May 28—Isaiah Decocq saw his opportunity, and knew the Methuen baseball team needed him.
The Rangers were in search of a catcher for this spring, after losing their starter to a football injury during Fall 2, and Decocq set his focus on the job.
“Going into this season, I was striving to be the starting catcher for Methuen,” he said. “Our original catcher hurt his ankle, so I got to work. I knew there was a good chance, and by the end of the preseason I could tell things were coming together.”
Decocq not only took the job, he has excelled behind the plate for Methuen.
The junior has been the starting catcher for all nine games the Rangers (5-4) have played this spring, drawing rave reviews from his coaches.
“Isaiah has been our savior,” said Methuen head coach Cam Roper, who was hired prior to the COVID-19 pandemic in 2020. “He has been nothing short of spectacular. He was recently still learning to block balls, and now he has been a rock behind the plate and working with our pitching staff.”
Decocq’s performance is a major reason the Rangers’ pitching staff has a stellar 3.60 ERA (36 runs in 10 games), including a 10-inning shutout of Chelmsford on Wednesday.
“I really wanted to step up and be the guy for this team,” he said. “I knew we needed someone at catcher, and I wanted to be that person that took the job and ran with it. I knew I could be that person if I worked hard enough and produced.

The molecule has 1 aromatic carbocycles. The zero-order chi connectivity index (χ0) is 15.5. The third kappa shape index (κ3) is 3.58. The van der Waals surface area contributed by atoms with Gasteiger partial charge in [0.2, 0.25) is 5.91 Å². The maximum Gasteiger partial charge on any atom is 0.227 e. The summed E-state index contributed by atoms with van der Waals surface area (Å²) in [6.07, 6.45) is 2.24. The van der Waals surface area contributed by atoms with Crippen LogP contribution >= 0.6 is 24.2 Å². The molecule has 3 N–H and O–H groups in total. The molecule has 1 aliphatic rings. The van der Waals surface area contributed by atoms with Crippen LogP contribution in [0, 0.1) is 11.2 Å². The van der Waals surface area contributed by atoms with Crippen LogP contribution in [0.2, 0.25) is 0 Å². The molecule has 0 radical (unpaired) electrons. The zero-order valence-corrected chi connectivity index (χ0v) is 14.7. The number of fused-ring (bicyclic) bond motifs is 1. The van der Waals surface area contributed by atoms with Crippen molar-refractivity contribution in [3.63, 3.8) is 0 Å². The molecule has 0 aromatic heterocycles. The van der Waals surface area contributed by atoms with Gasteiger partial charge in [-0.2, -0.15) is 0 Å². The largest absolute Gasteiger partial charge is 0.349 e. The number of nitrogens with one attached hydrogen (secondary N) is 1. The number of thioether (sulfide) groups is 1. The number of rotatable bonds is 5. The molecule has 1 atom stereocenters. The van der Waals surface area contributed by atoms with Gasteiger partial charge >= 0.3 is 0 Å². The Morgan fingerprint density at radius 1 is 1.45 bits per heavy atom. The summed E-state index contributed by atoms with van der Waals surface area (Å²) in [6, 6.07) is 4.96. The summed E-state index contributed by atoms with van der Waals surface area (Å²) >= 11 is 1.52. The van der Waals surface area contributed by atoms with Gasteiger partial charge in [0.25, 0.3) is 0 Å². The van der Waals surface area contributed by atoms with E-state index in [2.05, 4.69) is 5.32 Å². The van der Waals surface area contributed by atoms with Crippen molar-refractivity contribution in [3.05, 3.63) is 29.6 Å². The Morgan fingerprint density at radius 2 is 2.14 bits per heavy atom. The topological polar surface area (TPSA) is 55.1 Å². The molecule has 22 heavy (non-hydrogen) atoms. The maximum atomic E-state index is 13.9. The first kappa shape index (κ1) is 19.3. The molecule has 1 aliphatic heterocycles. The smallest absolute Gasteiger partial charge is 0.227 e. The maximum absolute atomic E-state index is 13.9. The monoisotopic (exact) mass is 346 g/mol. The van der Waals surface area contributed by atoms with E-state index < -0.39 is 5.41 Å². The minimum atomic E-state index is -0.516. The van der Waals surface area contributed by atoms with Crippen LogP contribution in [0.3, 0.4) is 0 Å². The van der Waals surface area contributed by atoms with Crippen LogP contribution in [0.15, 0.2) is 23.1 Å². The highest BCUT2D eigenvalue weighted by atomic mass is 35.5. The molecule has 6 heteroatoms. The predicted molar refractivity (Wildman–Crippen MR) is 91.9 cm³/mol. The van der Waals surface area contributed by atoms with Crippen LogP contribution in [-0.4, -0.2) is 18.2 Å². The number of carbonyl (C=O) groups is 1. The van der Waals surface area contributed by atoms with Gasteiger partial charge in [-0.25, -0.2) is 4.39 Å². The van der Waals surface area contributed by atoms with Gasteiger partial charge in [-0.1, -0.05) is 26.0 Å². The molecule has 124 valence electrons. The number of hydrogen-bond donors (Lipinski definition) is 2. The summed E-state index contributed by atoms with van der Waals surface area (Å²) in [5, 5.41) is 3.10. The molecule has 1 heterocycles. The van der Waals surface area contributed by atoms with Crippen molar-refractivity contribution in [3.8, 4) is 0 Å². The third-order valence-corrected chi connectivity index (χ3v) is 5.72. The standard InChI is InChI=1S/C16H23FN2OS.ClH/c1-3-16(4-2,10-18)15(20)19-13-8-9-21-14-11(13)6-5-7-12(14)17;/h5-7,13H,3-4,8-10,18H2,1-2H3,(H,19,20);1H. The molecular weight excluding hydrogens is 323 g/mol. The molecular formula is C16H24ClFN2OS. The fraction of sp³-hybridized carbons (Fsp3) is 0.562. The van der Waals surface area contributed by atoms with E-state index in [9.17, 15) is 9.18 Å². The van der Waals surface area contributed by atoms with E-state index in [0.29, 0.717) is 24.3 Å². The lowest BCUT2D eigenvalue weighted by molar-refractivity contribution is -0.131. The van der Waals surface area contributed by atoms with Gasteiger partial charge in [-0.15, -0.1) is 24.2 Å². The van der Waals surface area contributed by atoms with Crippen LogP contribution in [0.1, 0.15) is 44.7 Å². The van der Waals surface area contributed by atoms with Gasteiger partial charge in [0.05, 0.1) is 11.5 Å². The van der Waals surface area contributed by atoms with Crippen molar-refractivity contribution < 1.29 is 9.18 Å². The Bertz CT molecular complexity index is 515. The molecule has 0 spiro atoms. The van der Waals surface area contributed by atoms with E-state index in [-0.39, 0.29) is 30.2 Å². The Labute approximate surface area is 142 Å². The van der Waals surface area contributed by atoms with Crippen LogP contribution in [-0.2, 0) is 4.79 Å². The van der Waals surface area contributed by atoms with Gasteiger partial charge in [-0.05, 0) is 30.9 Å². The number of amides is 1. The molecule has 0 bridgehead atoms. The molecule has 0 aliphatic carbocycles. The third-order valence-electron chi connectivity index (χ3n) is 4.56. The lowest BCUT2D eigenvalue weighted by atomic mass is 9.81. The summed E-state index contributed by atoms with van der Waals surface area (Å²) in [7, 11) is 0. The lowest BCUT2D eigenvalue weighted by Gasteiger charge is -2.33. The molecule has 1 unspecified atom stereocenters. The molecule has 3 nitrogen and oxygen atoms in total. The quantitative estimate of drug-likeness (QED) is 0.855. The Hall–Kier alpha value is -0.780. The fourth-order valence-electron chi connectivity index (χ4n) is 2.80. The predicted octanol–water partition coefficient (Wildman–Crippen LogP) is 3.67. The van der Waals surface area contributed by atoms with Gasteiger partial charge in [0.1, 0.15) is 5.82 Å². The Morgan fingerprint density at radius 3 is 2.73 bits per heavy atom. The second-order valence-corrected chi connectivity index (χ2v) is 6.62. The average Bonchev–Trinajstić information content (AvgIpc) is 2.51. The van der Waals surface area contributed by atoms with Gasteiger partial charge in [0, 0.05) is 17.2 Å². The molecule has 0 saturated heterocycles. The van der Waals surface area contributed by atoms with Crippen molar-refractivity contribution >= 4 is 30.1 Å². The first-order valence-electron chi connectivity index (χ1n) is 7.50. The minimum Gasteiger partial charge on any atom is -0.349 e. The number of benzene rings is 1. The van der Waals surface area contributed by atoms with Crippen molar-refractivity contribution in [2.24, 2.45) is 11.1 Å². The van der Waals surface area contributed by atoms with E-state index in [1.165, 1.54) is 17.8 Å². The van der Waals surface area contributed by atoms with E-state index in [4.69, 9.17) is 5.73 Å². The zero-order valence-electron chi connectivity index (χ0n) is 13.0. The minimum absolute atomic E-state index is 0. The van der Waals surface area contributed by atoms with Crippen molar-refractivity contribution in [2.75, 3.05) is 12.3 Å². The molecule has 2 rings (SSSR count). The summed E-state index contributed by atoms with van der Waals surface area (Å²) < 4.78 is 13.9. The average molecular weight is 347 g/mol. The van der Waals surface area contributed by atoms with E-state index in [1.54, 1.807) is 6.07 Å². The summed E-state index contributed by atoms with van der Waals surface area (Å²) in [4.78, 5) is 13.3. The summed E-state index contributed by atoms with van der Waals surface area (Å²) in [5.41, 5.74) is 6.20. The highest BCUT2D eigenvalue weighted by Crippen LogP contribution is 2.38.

“I found out I had the starting job a few days before the first game. It was a huge relief, and a sense of accomplishment. I felt like I did something great, and that all the hard work in the offseason was worth it.”
Decocq began catching as a sixth grader, and the position quickly became an obsession.
“I was always the catcher in the backyard as a kid,” he said. “And I had a catcher’s mitt. In town league, I stepped up and asked if I could catch. It all came together from there.”
After playing for the freshman team in his first high school season, Decocq spent his sophomore year refining his skills during the coronavirus pandemic.
“I just kept grinding and working to become a better catcher,” he said. “I worked out a lot at Hitter’s Home in Lawrence. I was nervous coming into this season. It was nerve-wracking playing varsity for the first time. But I had to set my nerves aside and do whatever it took.”
At the plate, as the No. 9 hitter, Decocq had an RBI single in a season-opening win over Haverhill, and added a hit on Wednesday.
But it’s his work behind the plate that he takes the most pride in.
“I just have to be a wall back there and not let any balls get past me,” he said. “I have a strong arm and a quick release, so I feel like no one can steal a base on me. I love it. It’s not tiring to me. I love the challenge.
“I feel like I have built up a strong relationship with my pitchers. I feel like I need to be a leader on the field. When the team is at its lowest, I have to be the bright light that picks them up. When something goes wrong, I want to be the guy that hypes everyone back up.”